So long ago, my childhood dream while I sat perched high in an apricot tree reading The Grapes of Wrath, To Kill a Mockingbird, Call of the Wild, Lord of the Rings, The Time Machine, and so many more, was to be a writer ... and I am so afraid to open my eyes. 

Shadow of the Hawk is my debut novel. Black Lightning is my first middle-grade novel.


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Thursday, June 22, 2017

Lost and Found by Sharon Ledwith

Fairy Falls was bores-ville from the get-go. Then the animals started talking... 

About Lost and Found:

The Fairy Falls Animal Shelter is in trouble. Money trouble. It’s up to an old calico cat named Whiskey—a shelter cat who has mastered the skill of observation—to find a new human pack leader so that their home will be saved. With the help of Nobel, the leader of the shelter dogs, the animals set out to use the ancient skill of telepathy to contact any human who bothers to listen to them. Unfortunately for fifteen-year-old Meagan Walsh, she hears them, loud and clear.

Forced to live with her Aunt Izzy in the safe and quiet town of Fairy Falls, Meagan is caught stealing and is sentenced to do community hours at the animal shelter where her aunt works. Realizing Meagan can hear her, Whiskey realizes that Meagan just might have the pack leader qualities necessary to save the animals. Avoiding Whiskey and the rest of shelter animals becomes impossible for Meagan, so she finally gives in and promises to help them. Meagan, along with her newfound friends, Reid Robertson and Natalie Knight, discover that someone in Fairy Falls is not only out to destroy the shelter, but the animals as well. Can Meagan convince her aunt and co-workers that the animals are in danger? If she fails, then all the animals’ voices will be silenced forever.

Book Details:

Kindle File Size: 667 KB
Print Length: 203 pages
Publication Date: June 17, 2017

Publisher: Mirror World Publishing

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Lost and Found, the first in Sharon Ledwith's Mysterious Tales from Fairy Falls, is the tale of a wise old calico shelter cat named Whiskey and a rebellious teen named Meagan Walsh, who team up to save the Fairy Falls Animal Shelter and the animals who live there, while learning their true purpose. 

When Whiskey learns that the shelter is in trouble, she becomes determined to find a human to communicate with. Meagan has always been able to talk to animals, but kept it hidden from everyone but her late mother. When she is "forced" to work at the animal shelter, and learns what's happening to the animals, Meagan reluctantly becomes a "pack leader" to help solve the mystery of who might be sabotaging the shelter.

Lost and found is a fast-paced mystery and psychic adventure sure to please readers of all ages. 

Meet the Author:

Sharon Ledwith is the author of the middle-grade/young adult time travel adventure series, THE LAST TIMEKEEPERS, and the teen psychic mystery series, MYSTERIOUS TALES FROM FAIRY FALLS. When not writing, researching, or revising, she enjoys reading, exercising, anything arcane, and an occasional dram of scotch. Sharon lives a serene, yet busy life in a southern tourist region of Ontario, Canada, with her hubby, one spoiled yellow Labrador and a moody calico cat.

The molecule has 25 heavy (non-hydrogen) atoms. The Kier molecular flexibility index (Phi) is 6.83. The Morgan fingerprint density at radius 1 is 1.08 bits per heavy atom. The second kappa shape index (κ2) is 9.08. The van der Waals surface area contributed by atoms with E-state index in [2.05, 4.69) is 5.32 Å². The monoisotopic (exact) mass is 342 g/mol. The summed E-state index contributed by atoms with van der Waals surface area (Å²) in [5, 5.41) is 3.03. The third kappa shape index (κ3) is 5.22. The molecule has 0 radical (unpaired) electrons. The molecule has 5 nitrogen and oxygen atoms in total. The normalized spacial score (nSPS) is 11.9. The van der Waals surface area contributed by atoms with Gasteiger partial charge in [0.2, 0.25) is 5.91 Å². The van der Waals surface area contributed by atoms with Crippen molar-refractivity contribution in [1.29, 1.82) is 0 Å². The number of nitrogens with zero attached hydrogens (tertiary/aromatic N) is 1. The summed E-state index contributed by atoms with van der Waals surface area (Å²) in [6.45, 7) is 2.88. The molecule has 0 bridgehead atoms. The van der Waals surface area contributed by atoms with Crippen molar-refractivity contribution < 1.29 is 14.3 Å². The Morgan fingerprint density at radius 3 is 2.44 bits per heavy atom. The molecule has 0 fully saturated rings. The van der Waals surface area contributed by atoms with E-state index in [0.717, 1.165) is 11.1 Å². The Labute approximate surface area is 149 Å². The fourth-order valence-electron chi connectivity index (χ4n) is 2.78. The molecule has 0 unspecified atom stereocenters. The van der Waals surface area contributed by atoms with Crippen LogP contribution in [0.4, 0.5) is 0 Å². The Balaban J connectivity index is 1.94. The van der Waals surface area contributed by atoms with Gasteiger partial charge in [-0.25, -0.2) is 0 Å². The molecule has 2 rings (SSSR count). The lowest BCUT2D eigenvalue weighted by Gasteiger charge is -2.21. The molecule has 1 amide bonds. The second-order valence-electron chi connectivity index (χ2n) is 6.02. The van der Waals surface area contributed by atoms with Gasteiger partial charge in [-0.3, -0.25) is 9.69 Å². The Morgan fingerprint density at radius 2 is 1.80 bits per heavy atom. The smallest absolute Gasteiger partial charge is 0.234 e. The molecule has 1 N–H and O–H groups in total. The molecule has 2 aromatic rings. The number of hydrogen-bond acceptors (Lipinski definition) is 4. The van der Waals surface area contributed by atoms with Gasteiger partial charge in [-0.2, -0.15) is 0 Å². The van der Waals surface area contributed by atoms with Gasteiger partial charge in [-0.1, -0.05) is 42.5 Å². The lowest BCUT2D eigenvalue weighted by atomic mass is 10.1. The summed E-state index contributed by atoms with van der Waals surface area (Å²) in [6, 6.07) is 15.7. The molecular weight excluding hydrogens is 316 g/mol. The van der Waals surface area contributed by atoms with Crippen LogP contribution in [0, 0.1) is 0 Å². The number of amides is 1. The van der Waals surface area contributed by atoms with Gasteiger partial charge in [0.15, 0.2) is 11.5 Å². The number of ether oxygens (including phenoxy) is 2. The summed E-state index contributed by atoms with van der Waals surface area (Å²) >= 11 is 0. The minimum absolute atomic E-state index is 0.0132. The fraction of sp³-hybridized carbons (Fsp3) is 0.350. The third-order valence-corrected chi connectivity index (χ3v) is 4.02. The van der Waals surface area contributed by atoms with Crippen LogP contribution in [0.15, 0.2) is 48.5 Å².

Learn more about Sharon Ledwith on her WEBSITE and BLOG. Look up her AMAZON AUTHOR page for a list of current books. Stay connected on FACEBOOK, TWITTER, GOOGLE+, and GOODREADS.

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Escape to the past and have a blast.

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Sunday, June 18, 2017

Obsession by JoAnne Keltner

For Two Days Only - Grab Obsession by JoAnne Keltner for only $0.99!!

Some obsessions know no boundary…not even death.

About the Book:

Abby had the perfect life: shopping sprees at the mall, a pool in her backyard, a dream bedroom, a BFF… That is, until her family moved to the backwoods of Wisconsin.

Abby plans to prove this backwoods dump is no place for a thirteen-year-old. So when her parents hire a carpenter and his son, Greg, she hangs out with the older boy to make her parents worry. But Greg turns out to be a total creep, and although Abby tells him she doesn’t like him, he continues to make her life miserable, watching her, trying to get close to her, threatening her.

What’s creepier is the mysterious brown-haired girl that keeps appearing and disappearing without saying a word. When Abby finds the girl's diary in the outbuilding, she learns that they share a common enemy, Greg.

Will they share the same fate too?

Grab Your Copy for $0.99:

Meet the Author:

JoAnne Keltner is the author of Goth Girl, Virgin Queen (Solstice Publishing, 2015) and Obsession (Musa Publishing, 2013 ed.). As an only child and avid daydreamer, she spent hours alone in her backyard on the South Side of Chicago, which she imagined to be everything from an alien planet to Antarctica. She currently lives in Raleigh, North Carolina, with her husband, four dogs, cat, and three chickens. When she isn’t writing or freelance editing, she’s obsessively streaming popular TV shows.